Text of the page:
American college and university endowments did very well last year, according to the Chronicle of Higher Education. The Council on Aid to Education’s research concludes that
[c]olleges raised $37.45-billion in 2014, the highest amount recorded since the survey started, in 1957. That is a 10.8-percent increase in giving since last year—the largest gain since 2000.
This is excellent news for higher education, isn’t it? Well, for some of higher ed. Actually, just a tiny fraction, according to a Vox article:
In all, according to the most recent NACUBO-Commonfund study of college endowments, 82 universities have endowments worth more than $1 billion. (And most of those endowments are in seven figures, not eight — generally worth less than $2 billion.) Those 82 universities, mostly private research universities, own about 70 percent of all college and university endowment wealth. [emphases added]
Recall that there are roughly 4,600 institutions of higher education in the United States. These 82 count for about 1.8% of them. They are, in a very literal sense, American higher education’s 1%.
What about the rest of our campuses?
Most college endowments are worth $500 million or less. Those colleges and universities mostly depend on tuition for their revenue. And colleges with endowments in the hundreds of millions still serve a minority of American college students. Forty percent of all college students attend to community colleges, which barely have any endowments at all.
Needless to say, those 99% do not win the attention of the well endowed. They don’t have the equivalent of a book like Excellent Sheep, lamenting the challenges of teaching and learning in the 1% zone.
We can take the 1% argument a little further. These endowments are built less by income and more by wealth – i.e., by the 1%’s capital. According to the Chronicle, who cites “a fund-raising consultant with Bentz Whaley Flessner”,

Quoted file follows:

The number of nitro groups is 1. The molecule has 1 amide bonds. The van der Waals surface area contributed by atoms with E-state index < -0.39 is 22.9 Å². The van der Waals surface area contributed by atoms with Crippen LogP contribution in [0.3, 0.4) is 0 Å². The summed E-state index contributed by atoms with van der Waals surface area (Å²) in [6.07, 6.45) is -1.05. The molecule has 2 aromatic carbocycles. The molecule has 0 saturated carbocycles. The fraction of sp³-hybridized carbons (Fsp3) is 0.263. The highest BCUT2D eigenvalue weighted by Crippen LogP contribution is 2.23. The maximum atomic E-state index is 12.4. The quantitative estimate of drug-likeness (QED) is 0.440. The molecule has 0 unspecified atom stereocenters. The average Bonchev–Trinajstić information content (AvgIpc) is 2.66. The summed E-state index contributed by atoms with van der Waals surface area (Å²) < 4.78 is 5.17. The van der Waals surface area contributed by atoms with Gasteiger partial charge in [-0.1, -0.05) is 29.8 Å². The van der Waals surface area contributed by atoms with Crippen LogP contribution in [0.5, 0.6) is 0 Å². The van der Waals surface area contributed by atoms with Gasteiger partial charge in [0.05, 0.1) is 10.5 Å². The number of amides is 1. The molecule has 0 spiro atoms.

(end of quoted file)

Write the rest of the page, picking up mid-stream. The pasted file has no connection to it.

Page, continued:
the increase in charitable giving can be attributed to wealth, not income. Colleges are “more and more dependent on wealth than on your average graduate getting a raise next year,” he said. “What’s really driving this is a huge explosion of wealth.”
In other words, the gift of a rising graduate making her way in the world, building a life of upward mobility American-dream-style, is less significant for growing these endowments than contributions from the already wealthy. Our richest families, America’s equivalent of landed gentry, are increasingly the prime movers of their preferred campuses’ business model. Academia’s 1% are becoming dependents on our society’s 1%.
As Libby Nelson notes, “At Harvard, endowment returns contribute more to the university’s budget than any other source of income: more than tuition revenue, research grants, or donations meant to be spent immediately.”
Meanwhile, higher education’s 99% muddle through in a mix of cuts to public funding, increasing debt, and overall privatization. Which seems to have been a congenial course of action for America’s 1%, who are the leading spirits of our policy world according to recent political science analysis (pdf).
What does this mean for higher education?
PS: Thomas Piketty came to similar conclusions about endowments, education, and inequality last year.